By Marisol Dahl
When you’re catapulted into the post-college world, it’s natural to feel a little ungrounded. You’re moving to new places, exploring new jobs, and facing The Future head-on.
On top of that, we live in an age where our career paths are constantly evolving, and 40% of us will be freelancers by 2020.
There’s a whole new level of uncertainty when it comes to “adulting.” And let’s be real here: financial uncertainty and pressures are at the top of the list.
As someone who has been fully self-employed since graduation, money management is particularly top of mind. I don’t have a paycheck with taxes automatically deducted, or an employer offering retirement benefits. Month to month, I never know exactly what my income will be.
There’s no doubt that there’s a whole bunch of practical benefits that come with really understanding your financial life. But I’ve also found that getting a handle on your finances is a great way to gain a sense of control when everything else seems crazy.
5 Tips for Mastering Post-College Finances
1. Assess your accounts
First thing’s first. Get a bird’s-eye view of your situation by identifying three things: where your money comes from (income), where your money goes (expenses), and where it’s stored.
Write everything down, including the credit cards and bank accounts you have open, any assets (like a car), any debts, and any stock. Mint.com is a great resource to quickly aggregate all of these aspects of your financial life and see changes in real time.
2. Make a budget
By creating and sticking to a budget you will be able to align your financial reality with your financial ideals. Think about your goals: are you saving for something big? Want to start putting money aside for grad school or a wedding? Want to get ahead on student loan payments? Setting a budget will help you put the systems in place to actually do these things.
3. Start saving for retirement NOW
I get it. Thinking about retirement seems like the last of your worries when you have student loans breathing down your neck and next month’s rent check due next week. But here’s the thing, if you don’t start saving now—even just a little bit each year—you’re robbing your future self.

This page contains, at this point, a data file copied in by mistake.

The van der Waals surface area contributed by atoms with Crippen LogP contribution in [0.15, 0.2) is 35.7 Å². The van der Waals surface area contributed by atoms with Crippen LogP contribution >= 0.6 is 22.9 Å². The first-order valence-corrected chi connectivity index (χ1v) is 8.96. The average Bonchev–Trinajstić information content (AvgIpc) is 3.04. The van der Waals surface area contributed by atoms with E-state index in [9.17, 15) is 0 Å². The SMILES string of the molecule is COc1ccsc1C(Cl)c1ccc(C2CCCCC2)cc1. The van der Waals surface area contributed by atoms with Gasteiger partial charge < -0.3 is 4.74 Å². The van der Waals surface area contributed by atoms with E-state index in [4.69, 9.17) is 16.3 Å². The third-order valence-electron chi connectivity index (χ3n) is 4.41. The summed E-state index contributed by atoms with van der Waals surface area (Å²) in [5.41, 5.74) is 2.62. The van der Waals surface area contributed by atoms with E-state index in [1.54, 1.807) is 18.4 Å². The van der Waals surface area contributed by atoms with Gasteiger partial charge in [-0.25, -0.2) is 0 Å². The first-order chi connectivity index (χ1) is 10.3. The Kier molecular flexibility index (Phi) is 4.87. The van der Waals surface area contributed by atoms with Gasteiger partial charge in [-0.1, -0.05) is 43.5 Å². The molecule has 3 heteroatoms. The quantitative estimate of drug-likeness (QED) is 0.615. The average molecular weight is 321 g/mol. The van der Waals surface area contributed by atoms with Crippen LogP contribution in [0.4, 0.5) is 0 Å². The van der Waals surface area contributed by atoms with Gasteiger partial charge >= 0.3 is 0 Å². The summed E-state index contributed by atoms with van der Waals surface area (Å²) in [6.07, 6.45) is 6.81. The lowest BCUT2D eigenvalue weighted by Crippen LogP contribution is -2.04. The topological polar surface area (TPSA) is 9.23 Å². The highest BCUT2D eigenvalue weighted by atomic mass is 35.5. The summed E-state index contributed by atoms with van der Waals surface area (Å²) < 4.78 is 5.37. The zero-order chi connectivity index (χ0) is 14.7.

So when you land a job, make sure there are good retirement benefits and options. If you’re self-employed start saving on your own (I opened a Roth IRA, but you should investigate your options to find out what’s best for you!).
4. Refinance your loans
The college debt crisis. Yeah, it’s pretty depressing.
That’s why refinancing my loans was my first order of business when I graduated college. I bundled all my college loans into one, with a lower fixed rate and more manageable monthly payment. It will still be a long time before I’m debt free, but I have peace of mind that I’m doing everything in my power to make the best of the situation. :)
5. Start building credit (if you haven’t started already)
The big (financial) things in life require having good credit, like renting an apartment, buying a car, and even getting your own cell phone line.
So the best thing to do is to start building your credit as early as possible, and understand what factors into credit score calculations. Credit Karma is a great resource to see your score for free and get a breakdown of what’s positively and negatively affecting your score.
Bonus Tip: Call in the professionals
Ok, a quick disclaimer: I am by no means a finance expert. The purpose of this post is to document what I did and learned after a year of diving deep into money management. And after implementing everything I mentioned above, I feel awesome. My relationship with money has never been better.
So while I highly recommend the above tips, it’s always a good idea to have a chat with an accountant or financial advisor to get more personalized and strategic advice.